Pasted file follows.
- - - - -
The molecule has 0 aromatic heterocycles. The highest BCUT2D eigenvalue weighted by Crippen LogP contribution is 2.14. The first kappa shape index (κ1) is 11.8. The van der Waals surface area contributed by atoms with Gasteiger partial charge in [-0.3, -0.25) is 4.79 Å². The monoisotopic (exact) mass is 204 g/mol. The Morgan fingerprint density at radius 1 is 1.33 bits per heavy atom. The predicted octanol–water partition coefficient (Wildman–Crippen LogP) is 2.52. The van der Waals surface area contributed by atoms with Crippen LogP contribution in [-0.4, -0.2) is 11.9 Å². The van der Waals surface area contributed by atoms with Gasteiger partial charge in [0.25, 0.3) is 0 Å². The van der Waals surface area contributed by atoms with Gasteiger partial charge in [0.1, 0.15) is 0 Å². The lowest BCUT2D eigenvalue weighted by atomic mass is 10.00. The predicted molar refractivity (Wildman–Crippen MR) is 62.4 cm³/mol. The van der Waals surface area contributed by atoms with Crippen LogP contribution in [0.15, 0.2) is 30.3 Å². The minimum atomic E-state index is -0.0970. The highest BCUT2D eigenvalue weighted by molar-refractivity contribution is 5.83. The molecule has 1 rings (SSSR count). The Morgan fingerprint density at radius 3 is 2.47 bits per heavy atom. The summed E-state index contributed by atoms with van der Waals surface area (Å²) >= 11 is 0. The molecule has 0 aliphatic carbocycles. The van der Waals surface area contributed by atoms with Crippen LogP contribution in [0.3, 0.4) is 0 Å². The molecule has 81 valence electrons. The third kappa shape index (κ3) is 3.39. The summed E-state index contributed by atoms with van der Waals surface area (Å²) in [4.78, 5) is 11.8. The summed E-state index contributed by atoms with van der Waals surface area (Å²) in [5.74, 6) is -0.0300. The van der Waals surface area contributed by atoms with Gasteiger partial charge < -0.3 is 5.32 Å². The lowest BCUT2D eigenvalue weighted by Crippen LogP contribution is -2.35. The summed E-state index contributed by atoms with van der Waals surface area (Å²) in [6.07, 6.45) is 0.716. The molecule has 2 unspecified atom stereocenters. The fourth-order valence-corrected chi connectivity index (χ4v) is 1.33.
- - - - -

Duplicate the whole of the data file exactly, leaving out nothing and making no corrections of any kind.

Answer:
The molecule has 0 aromatic heterocycles. The highest BCUT2D eigenvalue weighted by Crippen LogP contribution is 2.14. The first kappa shape index (κ1) is 11.8. The van der Waals surface area contributed by atoms with Gasteiger partial charge in [-0.3, -0.25) is 4.79 Å². The monoisotopic (exact) mass is 204 g/mol. The Morgan fingerprint density at radius 1 is 1.33 bits per heavy atom. The predicted octanol–water partition coefficient (Wildman–Crippen LogP) is 2.52. The van der Waals surface area contributed by atoms with Crippen LogP contribution in [-0.4, -0.2) is 11.9 Å². The van der Waals surface area contributed by atoms with Gasteiger partial charge in [0.25, 0.3) is 0 Å². The van der Waals surface area contributed by atoms with Gasteiger partial charge in [0.1, 0.15) is 0 Å². The lowest BCUT2D eigenvalue weighted by atomic mass is 10.00. The predicted molar refractivity (Wildman–Crippen MR) is 62.4 cm³/mol. The van der Waals surface area contributed by atoms with Crippen LogP contribution in [0.15, 0.2) is 30.3 Å². The minimum atomic E-state index is -0.0970. The highest BCUT2D eigenvalue weighted by molar-refractivity contribution is 5.83. The molecule has 1 rings (SSSR count). The Morgan fingerprint density at radius 3 is 2.47 bits per heavy atom. The summed E-state index contributed by atoms with van der Waals surface area (Å²) >= 11 is 0. The molecule has 0 aliphatic carbocycles. The van der Waals surface area contributed by atoms with Crippen LogP contribution in [0.3, 0.4) is 0 Å². The molecule has 81 valence electrons. The third kappa shape index (κ3) is 3.39. The summed E-state index contributed by atoms with van der Waals surface area (Å²) in [4.78, 5) is 11.8. The summed E-state index contributed by atoms with van der Waals surface area (Å²) in [5.74, 6) is -0.0300. The van der Waals surface area contributed by atoms with Gasteiger partial charge < -0.3 is 5.32 Å². The lowest BCUT2D eigenvalue weighted by Crippen LogP contribution is -2.35. The summed E-state index contributed by atoms with van der Waals surface area (Å²) in [6.07, 6.45) is 0.716. The molecule has 2 unspecified atom stereocenters. The fourth-order valence-corrected chi connectivity index (χ4v) is 1.33.